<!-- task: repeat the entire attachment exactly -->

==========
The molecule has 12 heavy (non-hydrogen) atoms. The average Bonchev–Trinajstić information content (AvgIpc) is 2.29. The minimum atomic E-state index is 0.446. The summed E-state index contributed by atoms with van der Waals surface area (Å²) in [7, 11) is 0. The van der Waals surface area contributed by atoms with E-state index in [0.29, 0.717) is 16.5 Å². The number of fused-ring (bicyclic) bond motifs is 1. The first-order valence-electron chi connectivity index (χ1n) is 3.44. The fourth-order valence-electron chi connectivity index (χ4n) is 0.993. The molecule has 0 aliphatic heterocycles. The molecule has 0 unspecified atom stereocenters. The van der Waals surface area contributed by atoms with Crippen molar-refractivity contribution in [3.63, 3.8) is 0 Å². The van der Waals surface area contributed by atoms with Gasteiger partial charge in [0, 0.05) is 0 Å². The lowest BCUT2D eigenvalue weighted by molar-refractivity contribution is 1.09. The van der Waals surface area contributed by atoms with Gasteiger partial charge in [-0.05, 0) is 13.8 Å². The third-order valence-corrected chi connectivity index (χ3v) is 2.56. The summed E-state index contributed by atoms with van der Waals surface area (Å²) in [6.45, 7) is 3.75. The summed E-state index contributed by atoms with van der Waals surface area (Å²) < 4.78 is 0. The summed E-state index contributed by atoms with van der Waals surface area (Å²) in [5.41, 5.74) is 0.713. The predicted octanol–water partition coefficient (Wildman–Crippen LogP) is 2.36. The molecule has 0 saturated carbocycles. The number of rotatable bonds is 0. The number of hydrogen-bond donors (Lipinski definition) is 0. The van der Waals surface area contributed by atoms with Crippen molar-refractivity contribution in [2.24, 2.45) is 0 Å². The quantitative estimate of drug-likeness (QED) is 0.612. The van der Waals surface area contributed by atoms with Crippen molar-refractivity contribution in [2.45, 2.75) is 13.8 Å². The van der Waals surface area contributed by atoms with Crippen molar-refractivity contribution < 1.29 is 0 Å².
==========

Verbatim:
The molecule has 12 heavy (non-hydrogen) atoms. The average Bonchev–Trinajstić information content (AvgIpc) is 2.29. The minimum atomic E-state index is 0.446. The summed E-state index contributed by atoms with van der Waals surface area (Å²) in [7, 11) is 0. The van der Waals surface area contributed by atoms with E-state index in [0.29, 0.717) is 16.5 Å². The number of fused-ring (bicyclic) bond motifs is 1. The first-order valence-electron chi connectivity index (χ1n) is 3.44. The fourth-order valence-electron chi connectivity index (χ4n) is 0.993. The molecule has 0 aliphatic heterocycles. The molecule has 0 unspecified atom stereocenters. The van der Waals surface area contributed by atoms with Crippen molar-refractivity contribution in [3.63, 3.8) is 0 Å². The van der Waals surface area contributed by atoms with Gasteiger partial charge in [0, 0.05) is 0 Å². The lowest BCUT2D eigenvalue weighted by molar-refractivity contribution is 1.09. The van der Waals surface area contributed by atoms with Gasteiger partial charge in [-0.05, 0) is 13.8 Å². The third-order valence-corrected chi connectivity index (χ3v) is 2.56. The summed E-state index contributed by atoms with van der Waals surface area (Å²) in [6.45, 7) is 3.75. The summed E-state index contributed by atoms with van der Waals surface area (Å²) < 4.78 is 0. The summed E-state index contributed by atoms with van der Waals surface area (Å²) in [5.41, 5.74) is 0.713. The predicted octanol–water partition coefficient (Wildman–Crippen LogP) is 2.36. The molecule has 0 saturated carbocycles. The number of rotatable bonds is 0. The number of hydrogen-bond donors (Lipinski definition) is 0. The van der Waals surface area contributed by atoms with Crippen molar-refractivity contribution in [2.24, 2.45) is 0 Å². The quantitative estimate of drug-likeness (QED) is 0.612. The van der Waals surface area contributed by atoms with Crippen molar-refractivity contribution in [2.45, 2.75) is 13.8 Å². The van der Waals surface area contributed by atoms with Crippen molar-refractivity contribution < 1.29 is 0 Å².